Hartig admits he wins something on the digital chopping block almost every single day. “I think it’s at the point where I might need to have my own auction because I have a guest house filled with stuff,” he says. Whether its Syrian enamel or an 18th-century Dutch painting, Hartig’s proclivity for worldly artifacts may be due to the fact that he had traveled around the globe by the time he was a teenager. His father was an engineer with a construction company that built oil refineries, and the Hartig family lived in Alaska, Saudi Arabia, and Indonesia before they ended up in Whittier, where Hartig was born.
The vibrant pink-and-red Tibetan-inspired tiger printed sofa, however, was a product of his own making. Several years ago, Schumacher asked Hartig to design a line of wallpapers and fabrics. He recently finished his third collection for the house and has at least two more in the pipeline. His Jokhang tiger print is one of Schumacher’s most successful collaborations to date.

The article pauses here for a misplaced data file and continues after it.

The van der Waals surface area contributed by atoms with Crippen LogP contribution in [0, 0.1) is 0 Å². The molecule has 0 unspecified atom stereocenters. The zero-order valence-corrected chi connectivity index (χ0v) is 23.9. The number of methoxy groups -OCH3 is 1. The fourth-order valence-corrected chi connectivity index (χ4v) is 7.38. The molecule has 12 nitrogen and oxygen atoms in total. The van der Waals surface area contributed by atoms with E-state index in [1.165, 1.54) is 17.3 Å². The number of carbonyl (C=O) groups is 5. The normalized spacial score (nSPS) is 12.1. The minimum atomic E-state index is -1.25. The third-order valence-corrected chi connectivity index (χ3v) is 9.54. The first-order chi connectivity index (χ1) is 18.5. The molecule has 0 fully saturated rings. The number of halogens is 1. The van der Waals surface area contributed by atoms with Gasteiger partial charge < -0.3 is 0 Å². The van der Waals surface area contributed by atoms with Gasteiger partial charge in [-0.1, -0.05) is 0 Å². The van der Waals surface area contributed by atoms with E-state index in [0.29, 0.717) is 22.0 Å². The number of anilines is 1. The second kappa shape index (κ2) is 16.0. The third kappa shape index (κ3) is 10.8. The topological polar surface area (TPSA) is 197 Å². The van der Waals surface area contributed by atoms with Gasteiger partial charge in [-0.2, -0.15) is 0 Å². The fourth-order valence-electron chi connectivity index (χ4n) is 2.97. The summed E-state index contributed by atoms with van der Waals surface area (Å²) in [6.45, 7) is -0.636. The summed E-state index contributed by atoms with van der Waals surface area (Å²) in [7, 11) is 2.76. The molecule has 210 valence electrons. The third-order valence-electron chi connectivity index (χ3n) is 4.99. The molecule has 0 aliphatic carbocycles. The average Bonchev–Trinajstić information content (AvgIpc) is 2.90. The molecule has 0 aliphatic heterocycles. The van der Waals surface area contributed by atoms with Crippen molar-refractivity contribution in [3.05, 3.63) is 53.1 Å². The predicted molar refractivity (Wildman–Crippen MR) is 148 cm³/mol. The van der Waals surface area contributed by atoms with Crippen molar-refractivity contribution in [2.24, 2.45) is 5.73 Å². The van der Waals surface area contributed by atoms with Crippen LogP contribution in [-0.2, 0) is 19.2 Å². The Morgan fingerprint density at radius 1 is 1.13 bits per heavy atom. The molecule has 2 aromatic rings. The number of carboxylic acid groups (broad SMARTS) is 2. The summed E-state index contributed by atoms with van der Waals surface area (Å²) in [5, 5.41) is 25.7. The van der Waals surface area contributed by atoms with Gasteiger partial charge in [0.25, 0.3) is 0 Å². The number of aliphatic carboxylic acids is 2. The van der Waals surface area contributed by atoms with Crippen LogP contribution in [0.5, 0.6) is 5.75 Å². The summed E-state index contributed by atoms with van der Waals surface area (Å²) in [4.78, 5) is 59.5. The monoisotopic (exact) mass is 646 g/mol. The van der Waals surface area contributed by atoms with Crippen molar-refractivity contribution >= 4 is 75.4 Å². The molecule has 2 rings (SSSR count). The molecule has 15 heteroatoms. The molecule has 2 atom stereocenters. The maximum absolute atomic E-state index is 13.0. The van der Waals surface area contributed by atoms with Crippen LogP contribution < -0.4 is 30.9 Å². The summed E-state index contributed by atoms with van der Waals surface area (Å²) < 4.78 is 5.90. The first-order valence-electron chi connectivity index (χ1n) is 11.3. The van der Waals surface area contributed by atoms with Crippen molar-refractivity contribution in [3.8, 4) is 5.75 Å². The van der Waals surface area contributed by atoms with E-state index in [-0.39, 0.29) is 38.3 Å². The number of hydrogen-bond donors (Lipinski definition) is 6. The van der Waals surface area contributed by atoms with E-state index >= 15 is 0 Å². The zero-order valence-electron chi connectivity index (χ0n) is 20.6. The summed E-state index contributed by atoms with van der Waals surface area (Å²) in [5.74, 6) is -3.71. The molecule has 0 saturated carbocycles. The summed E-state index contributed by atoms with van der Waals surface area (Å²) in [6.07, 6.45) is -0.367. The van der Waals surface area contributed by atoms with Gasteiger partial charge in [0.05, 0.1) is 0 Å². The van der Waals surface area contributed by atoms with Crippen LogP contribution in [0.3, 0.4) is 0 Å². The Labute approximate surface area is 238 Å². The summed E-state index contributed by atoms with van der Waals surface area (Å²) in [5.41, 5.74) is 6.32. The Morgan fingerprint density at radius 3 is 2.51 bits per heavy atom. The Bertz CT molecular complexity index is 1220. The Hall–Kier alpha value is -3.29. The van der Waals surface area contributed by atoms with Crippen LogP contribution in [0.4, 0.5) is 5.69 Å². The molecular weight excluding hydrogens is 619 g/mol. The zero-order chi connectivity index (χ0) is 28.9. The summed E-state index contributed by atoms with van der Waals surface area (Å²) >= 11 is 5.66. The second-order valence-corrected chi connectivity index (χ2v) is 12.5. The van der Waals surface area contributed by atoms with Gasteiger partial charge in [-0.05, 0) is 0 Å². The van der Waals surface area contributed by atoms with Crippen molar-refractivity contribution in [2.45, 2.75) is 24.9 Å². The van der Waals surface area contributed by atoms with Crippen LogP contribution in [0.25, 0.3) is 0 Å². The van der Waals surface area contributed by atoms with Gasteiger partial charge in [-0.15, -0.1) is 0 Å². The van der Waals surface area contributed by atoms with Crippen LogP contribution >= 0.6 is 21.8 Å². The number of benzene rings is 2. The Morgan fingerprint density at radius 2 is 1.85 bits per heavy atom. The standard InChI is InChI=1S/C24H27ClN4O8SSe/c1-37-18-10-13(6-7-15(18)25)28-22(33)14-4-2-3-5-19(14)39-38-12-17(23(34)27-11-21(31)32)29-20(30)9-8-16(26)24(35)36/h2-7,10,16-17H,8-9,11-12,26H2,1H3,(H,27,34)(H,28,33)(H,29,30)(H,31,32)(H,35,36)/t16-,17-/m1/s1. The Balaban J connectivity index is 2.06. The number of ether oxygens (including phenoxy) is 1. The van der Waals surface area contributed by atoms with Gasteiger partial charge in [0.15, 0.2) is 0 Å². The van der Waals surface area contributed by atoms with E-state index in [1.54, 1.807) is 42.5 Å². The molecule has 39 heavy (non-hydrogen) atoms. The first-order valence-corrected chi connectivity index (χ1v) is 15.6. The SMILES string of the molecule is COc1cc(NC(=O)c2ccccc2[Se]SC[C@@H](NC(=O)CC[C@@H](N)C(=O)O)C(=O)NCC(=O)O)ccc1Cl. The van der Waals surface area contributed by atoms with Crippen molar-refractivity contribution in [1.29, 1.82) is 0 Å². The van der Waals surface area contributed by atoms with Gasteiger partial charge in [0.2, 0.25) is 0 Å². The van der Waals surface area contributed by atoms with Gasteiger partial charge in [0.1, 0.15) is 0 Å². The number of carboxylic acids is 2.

With many prints culled from the Libertine archives, there is a common thread between Hartig’s fashion and furnishings. Today Hartig putters about in frayed shorts in a modernized trompe l’oeil pattern that coordinates with the dining room wallpaper; he originally conceived the print for Libertine before producing it with Schumacher for interiors.
“I have been known to paint a room three colors in one day”
Similarly, a lilac suit hanging in the closet is the same pattern that adorns two occasional chairs downstairs. One day Hartig imagines venturing into furniture, rugs, bedwear, and tabletop design, but in the meantime, La Maison by Libertine offers everything from Chinese vases painted on dummy board to sequined skull pillows and English garden–inspired candles.